martes, 24 de abril de 2018

Vaccine refusal is contagious - BMC Series blog

Vaccine refusal is contagious - BMC Series blog

Paul L. Delamater

Dr. Paul Delamater is an Assistant Professor in the Department of Geography and a Faculty Fellow at the Carolina Population Center at the University of North Carolina at Chapel Hill. His research uses Geographic Information Systems and spatial/statistical analysis to better understand the geographic aspects of population health issues, broadly focusing on health-related behavior and health care utilization.

Vaccine refusal is contagious

Research published today in BMC Public Health, which looked at vaccine-related behaviors in California over a 14 year period, finds that non-medical vaccine exemptions operate in a similar way to a contagious disease with cases emanating from high exemption areas. Here, author for the research, Paul L Delamater, tells us about the findings and what they mean in relation to vaccination policies.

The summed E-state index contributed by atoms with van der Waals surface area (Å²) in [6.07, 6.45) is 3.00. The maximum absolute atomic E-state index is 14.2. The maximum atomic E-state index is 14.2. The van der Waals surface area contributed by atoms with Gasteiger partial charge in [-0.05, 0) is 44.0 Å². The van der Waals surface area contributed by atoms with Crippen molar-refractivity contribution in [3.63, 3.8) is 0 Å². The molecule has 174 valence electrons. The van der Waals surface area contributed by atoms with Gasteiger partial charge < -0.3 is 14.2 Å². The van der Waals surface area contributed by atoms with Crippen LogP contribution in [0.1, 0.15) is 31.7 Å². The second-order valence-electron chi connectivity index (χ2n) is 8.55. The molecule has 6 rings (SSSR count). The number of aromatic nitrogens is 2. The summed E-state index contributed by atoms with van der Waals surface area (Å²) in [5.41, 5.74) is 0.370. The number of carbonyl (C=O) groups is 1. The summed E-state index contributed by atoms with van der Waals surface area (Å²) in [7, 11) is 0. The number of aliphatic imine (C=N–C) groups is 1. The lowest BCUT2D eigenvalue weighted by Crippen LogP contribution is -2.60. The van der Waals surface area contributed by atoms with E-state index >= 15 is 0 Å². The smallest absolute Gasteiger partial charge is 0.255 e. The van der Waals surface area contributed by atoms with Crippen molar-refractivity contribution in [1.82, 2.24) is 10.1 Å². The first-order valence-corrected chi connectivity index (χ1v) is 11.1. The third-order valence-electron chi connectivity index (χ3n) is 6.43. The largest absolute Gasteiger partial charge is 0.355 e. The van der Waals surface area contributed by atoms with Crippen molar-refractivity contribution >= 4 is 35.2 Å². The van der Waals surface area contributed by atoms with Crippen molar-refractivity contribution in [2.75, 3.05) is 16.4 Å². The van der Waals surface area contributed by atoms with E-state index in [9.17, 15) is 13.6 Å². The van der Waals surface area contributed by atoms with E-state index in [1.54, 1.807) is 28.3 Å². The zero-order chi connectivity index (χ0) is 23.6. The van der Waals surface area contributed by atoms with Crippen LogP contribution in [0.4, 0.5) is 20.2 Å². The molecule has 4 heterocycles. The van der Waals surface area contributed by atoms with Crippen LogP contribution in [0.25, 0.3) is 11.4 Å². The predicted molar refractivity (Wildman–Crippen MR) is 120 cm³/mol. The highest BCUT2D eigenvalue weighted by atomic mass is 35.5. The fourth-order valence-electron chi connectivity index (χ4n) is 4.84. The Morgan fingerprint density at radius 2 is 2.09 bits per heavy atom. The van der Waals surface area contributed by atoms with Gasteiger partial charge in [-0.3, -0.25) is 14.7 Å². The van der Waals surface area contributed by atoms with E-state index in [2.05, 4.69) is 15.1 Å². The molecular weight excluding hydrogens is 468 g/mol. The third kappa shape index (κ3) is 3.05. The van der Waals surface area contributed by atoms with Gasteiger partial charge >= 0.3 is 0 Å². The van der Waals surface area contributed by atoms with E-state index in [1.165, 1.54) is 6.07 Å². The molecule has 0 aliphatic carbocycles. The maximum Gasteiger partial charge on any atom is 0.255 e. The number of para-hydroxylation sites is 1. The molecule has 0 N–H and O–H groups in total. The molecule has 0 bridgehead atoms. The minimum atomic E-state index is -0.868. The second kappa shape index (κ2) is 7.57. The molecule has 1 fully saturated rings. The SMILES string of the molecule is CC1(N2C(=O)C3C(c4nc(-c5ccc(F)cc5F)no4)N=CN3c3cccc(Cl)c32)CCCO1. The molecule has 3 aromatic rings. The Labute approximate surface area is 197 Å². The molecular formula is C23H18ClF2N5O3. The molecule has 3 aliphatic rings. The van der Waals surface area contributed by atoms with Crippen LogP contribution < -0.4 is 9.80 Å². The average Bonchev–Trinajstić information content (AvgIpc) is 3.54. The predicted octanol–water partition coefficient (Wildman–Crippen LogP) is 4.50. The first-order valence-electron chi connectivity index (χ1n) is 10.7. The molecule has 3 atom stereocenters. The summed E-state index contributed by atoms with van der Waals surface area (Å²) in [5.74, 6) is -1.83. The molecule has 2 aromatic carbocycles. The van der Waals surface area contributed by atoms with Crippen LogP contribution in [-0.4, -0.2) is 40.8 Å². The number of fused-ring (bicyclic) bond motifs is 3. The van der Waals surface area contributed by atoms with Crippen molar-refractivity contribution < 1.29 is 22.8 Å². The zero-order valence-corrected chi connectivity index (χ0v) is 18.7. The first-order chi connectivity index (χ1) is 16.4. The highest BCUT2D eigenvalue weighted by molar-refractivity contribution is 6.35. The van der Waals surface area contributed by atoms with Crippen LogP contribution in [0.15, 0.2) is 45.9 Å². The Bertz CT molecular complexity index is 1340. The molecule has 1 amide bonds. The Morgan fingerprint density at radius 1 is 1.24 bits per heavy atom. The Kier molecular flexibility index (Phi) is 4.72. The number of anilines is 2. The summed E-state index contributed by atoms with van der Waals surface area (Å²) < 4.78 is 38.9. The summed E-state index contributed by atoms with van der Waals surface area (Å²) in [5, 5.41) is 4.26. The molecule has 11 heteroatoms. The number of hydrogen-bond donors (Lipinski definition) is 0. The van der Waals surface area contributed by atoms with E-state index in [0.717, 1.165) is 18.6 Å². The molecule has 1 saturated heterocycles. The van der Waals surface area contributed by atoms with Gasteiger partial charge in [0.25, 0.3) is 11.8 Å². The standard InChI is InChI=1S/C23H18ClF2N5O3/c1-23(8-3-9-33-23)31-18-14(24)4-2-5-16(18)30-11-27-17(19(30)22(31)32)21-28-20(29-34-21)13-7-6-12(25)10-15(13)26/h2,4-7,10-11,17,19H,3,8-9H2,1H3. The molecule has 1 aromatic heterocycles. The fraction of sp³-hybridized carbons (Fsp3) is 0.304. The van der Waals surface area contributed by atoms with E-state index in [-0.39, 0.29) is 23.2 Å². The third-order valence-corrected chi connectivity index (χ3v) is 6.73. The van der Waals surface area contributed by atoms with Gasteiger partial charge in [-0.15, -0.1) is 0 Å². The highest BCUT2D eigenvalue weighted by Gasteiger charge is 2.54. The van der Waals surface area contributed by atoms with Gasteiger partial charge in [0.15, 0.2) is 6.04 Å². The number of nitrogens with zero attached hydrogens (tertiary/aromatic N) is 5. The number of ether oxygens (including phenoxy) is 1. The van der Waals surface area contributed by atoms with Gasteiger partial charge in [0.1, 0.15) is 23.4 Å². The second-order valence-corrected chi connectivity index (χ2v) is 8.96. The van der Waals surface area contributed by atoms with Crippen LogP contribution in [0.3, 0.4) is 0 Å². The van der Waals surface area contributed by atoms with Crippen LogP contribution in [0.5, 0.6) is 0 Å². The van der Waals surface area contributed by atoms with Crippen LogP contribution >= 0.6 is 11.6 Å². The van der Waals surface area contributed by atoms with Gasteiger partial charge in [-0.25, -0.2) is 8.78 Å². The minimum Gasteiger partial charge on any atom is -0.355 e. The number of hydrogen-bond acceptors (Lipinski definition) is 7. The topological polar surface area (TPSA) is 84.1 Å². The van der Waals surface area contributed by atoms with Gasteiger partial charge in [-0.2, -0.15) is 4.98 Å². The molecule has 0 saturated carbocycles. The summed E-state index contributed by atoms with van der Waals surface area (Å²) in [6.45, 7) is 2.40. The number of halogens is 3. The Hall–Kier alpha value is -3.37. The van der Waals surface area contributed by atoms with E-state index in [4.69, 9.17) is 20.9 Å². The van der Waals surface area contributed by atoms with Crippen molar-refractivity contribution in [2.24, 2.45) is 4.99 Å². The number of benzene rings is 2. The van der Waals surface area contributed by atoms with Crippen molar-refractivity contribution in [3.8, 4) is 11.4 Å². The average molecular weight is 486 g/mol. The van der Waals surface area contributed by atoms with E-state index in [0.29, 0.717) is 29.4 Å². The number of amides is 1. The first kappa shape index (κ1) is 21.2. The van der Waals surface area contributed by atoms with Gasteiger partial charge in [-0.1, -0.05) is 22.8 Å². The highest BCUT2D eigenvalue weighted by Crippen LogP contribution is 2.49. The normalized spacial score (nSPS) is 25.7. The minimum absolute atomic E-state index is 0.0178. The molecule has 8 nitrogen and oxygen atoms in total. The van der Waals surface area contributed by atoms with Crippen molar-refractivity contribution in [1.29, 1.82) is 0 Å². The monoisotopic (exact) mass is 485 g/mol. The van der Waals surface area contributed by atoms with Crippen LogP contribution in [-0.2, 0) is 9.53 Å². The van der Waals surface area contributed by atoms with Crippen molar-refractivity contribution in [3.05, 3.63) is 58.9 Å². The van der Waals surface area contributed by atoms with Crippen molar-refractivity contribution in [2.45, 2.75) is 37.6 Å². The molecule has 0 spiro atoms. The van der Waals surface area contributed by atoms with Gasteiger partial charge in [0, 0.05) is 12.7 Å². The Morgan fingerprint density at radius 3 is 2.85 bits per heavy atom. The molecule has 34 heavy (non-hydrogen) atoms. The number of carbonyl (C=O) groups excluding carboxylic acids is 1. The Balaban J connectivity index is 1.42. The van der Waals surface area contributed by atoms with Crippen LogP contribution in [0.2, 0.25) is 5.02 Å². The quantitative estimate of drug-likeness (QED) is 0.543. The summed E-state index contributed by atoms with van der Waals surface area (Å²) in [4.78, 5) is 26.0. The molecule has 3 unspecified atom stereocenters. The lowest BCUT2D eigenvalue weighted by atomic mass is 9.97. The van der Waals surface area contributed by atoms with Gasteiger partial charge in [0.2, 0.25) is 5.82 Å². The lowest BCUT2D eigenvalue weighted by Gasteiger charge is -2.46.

Much of the current debate surrounding vaccination in the US centers on parental rights and whether parents should be compelled to vaccinate their children. Hesitancy towards vaccines is not a new phenomenon in the US or elsewhere around the world. Since vaccines were introduced, there has been a subset of the population opposed to them (for a variety of reasons). Modern vaccine hesitancy can likely be traced back to, at least partially, the now debunked research linking the Measles-Mumps-Rubella (MMR) vaccine with autism.

No hay comentarios:

Publicar un comentario